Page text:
• Reflect on teaching methods: Reflect on teaching methods and strategies that were effective in helping students achieve their learning goals. Teachers can consider what worked well and what did not work well and make adjustments as needed.
  • Seek feedback: Seek feedback from students, parents, and colleagues to gain different perspectives on teaching and student progress. This feedback can provide insights into areas where teachers may need to improve their instruction or provide additional support.
  • Set goals: Set goals for improving teaching methods and supporting student progress. Teachers can set short-term and long-term goals to help guide their teaching practices and ensure that they are making progress towards improving student achievement.
  • Implement changes: Implement changes to teaching methods and strategies based on the data, feedback, and goals. Teachers can try new approaches and evaluate their effectiveness to determine if they are making progress towards improving student achievement.

By regularly reflecting on teaching and student progress, teachers can continually improve their teaching practices and support student success.

  • At the end of each day, make notes on your agenda/lesson plan about things that worked or didn’t work so the lesson can be modified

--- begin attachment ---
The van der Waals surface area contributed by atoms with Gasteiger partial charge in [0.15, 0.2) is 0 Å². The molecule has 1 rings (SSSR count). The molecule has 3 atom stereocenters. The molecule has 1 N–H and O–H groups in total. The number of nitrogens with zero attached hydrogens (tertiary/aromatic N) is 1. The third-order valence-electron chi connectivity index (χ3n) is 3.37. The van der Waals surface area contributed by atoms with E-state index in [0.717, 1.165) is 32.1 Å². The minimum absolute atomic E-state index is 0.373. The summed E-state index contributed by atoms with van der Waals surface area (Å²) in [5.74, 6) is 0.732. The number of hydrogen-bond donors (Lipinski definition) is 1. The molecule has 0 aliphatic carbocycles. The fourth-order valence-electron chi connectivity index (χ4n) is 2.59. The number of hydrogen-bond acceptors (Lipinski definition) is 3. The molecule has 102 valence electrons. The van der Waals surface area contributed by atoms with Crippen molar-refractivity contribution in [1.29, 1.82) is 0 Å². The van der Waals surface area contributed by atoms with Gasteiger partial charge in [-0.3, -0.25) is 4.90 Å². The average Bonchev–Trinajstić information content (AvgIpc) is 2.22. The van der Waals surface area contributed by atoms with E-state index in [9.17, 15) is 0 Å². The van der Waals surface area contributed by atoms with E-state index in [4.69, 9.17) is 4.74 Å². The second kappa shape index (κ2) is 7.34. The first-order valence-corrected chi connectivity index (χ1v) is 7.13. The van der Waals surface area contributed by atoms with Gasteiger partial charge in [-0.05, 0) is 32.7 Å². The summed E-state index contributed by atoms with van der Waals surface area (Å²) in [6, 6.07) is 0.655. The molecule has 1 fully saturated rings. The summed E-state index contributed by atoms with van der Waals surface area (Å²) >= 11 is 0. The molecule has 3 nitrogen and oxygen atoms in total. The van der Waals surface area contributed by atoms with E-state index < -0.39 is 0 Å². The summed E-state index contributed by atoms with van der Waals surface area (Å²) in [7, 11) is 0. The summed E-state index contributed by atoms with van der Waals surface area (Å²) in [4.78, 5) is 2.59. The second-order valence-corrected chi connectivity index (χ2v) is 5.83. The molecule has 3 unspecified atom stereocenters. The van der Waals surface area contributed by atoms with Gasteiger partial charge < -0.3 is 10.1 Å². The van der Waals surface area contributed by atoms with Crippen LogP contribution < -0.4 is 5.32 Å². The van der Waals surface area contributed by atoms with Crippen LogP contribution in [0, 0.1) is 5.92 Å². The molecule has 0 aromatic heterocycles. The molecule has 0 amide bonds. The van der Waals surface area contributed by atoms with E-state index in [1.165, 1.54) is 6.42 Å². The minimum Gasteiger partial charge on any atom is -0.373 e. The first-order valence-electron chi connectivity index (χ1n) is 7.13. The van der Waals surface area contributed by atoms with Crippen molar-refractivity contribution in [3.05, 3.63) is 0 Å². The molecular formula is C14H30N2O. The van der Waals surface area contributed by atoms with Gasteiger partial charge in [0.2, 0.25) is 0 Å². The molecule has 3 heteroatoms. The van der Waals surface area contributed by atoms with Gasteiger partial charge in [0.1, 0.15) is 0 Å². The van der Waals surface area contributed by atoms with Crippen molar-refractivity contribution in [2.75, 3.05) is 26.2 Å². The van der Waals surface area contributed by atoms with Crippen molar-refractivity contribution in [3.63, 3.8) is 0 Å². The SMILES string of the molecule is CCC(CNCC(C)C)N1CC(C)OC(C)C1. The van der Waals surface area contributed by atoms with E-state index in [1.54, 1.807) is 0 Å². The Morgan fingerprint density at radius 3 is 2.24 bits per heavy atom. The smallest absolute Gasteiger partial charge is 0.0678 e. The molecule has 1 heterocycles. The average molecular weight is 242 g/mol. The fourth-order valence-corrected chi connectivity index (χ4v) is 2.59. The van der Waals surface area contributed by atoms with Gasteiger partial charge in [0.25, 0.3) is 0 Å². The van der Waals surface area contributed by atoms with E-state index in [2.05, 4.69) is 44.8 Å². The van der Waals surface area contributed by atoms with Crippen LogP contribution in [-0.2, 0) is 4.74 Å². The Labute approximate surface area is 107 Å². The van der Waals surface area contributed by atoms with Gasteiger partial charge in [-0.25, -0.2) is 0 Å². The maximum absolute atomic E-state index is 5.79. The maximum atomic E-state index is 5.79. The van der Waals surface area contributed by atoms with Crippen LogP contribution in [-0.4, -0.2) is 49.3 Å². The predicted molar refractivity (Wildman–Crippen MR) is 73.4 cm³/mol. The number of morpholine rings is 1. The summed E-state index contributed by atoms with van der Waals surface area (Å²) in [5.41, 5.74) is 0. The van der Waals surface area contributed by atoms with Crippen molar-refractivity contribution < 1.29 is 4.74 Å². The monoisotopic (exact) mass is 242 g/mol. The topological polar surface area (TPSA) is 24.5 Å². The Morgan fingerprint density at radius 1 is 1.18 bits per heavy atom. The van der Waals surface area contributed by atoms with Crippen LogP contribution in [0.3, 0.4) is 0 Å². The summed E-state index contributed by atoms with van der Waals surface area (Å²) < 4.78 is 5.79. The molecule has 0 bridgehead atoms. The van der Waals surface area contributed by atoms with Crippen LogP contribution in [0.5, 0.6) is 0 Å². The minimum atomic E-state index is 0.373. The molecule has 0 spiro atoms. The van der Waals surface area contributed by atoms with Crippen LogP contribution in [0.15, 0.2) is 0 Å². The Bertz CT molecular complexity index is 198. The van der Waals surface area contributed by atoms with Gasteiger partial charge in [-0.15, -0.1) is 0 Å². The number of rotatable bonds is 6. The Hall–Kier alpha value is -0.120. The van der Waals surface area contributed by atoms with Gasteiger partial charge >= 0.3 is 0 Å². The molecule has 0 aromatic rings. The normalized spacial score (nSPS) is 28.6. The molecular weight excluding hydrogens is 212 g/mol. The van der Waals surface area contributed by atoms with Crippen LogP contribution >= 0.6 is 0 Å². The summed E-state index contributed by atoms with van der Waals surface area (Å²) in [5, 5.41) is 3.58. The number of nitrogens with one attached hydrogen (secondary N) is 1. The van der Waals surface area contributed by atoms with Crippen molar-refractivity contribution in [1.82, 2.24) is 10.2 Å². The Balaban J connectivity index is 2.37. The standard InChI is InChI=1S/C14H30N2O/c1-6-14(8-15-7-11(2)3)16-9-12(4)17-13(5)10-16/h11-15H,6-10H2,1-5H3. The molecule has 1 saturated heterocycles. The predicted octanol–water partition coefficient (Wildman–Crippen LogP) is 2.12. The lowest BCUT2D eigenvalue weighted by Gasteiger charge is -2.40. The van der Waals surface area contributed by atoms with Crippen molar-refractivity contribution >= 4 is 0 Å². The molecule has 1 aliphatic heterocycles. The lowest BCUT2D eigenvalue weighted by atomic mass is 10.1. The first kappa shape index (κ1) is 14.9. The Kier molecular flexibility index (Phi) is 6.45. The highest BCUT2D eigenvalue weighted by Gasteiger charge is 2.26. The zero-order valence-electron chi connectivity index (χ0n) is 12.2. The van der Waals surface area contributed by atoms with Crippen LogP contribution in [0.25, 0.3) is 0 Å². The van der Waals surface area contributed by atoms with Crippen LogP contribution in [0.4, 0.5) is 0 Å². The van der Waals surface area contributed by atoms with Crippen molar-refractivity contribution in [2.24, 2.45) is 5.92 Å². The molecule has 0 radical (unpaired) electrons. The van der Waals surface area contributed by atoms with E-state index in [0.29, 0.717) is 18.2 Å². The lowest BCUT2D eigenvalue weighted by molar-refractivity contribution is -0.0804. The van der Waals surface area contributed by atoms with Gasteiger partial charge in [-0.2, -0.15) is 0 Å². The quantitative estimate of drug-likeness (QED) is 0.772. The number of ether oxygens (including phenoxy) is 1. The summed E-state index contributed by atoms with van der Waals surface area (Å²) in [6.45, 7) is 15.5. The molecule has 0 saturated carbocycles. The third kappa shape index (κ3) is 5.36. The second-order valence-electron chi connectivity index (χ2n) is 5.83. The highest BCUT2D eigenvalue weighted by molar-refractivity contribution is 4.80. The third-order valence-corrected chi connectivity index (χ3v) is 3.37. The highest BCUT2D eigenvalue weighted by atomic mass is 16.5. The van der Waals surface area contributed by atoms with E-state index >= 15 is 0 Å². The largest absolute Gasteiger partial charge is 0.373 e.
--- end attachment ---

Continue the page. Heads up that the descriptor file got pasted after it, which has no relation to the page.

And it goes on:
• Look at assessment data and determine which student need additional practice or content review
  • The lesson cycle is a valuable framework that can be used by teachers to design, deliver and evaluate effective lessons. By following the four stages of the lesson cycle, teachers can ensure that their lessons are relevant, engaging, and meet the needs of their learners. The lesson cycle provides teachers with a structured approach to teaching, which can help to improve the quality of education provided to learners.

FREE Planning Guides for the following Subjects
  • World Geography
  • American History
  • World History
  • Civics, Government
  • Physical Science
  • Life Science
  • Earth Science

Thank you for your support! --Learned Lessons

Leaned Lessons Teaching Material

No comments

Back to Top